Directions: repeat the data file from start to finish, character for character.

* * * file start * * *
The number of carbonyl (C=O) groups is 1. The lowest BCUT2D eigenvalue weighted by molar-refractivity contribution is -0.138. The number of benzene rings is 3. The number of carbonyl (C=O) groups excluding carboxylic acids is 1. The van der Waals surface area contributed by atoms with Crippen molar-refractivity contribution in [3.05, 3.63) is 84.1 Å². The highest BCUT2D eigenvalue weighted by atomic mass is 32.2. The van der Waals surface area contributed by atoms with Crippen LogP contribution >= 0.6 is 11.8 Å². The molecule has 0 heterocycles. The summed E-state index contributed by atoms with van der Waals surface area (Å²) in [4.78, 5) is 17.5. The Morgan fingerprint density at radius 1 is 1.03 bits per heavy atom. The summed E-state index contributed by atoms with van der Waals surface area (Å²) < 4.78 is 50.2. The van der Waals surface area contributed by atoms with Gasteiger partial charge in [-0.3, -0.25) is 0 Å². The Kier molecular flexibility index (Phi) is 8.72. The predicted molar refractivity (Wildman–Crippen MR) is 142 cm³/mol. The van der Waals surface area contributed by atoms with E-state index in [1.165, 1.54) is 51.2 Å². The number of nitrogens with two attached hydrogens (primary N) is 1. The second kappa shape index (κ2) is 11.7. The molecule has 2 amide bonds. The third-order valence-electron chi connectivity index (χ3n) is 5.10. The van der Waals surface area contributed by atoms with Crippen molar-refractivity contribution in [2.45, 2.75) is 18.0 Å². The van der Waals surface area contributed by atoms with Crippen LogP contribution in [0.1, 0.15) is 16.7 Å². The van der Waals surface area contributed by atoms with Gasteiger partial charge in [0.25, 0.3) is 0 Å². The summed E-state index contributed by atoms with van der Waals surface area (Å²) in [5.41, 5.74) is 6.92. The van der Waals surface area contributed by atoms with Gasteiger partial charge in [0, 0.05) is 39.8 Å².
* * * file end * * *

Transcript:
The number of carbonyl (C=O) groups is 1. The lowest BCUT2D eigenvalue weighted by molar-refractivity contribution is -0.138. The number of benzene rings is 3. The number of carbonyl (C=O) groups excluding carboxylic acids is 1. The van der Waals surface area contributed by atoms with Crippen molar-refractivity contribution in [3.05, 3.63) is 84.1 Å². The highest BCUT2D eigenvalue weighted by atomic mass is 32.2. The van der Waals surface area contributed by atoms with Crippen LogP contribution >= 0.6 is 11.8 Å². The molecule has 0 heterocycles. The summed E-state index contributed by atoms with van der Waals surface area (Å²) in [4.78, 5) is 17.5. The Morgan fingerprint density at radius 1 is 1.03 bits per heavy atom. The summed E-state index contributed by atoms with van der Waals surface area (Å²) < 4.78 is 50.2. The van der Waals surface area contributed by atoms with Gasteiger partial charge in [-0.3, -0.25) is 0 Å². The Kier molecular flexibility index (Phi) is 8.72. The predicted molar refractivity (Wildman–Crippen MR) is 142 cm³/mol. The van der Waals surface area contributed by atoms with E-state index in [1.165, 1.54) is 51.2 Å². The number of nitrogens with two attached hydrogens (primary N) is 1. The second kappa shape index (κ2) is 11.7. The molecule has 2 amide bonds. The third-order valence-electron chi connectivity index (χ3n) is 5.10. The van der Waals surface area contributed by atoms with Crippen molar-refractivity contribution in [2.45, 2.75) is 18.0 Å². The van der Waals surface area contributed by atoms with Crippen LogP contribution in [0.1, 0.15) is 16.7 Å². The van der Waals surface area contributed by atoms with Gasteiger partial charge in [0.25, 0.3) is 0 Å². The summed E-state index contributed by atoms with van der Waals surface area (Å²) in [5.41, 5.74) is 6.92. The van der Waals surface area contributed by atoms with Gasteiger partial charge in [0, 0.05) is 39.8 Å².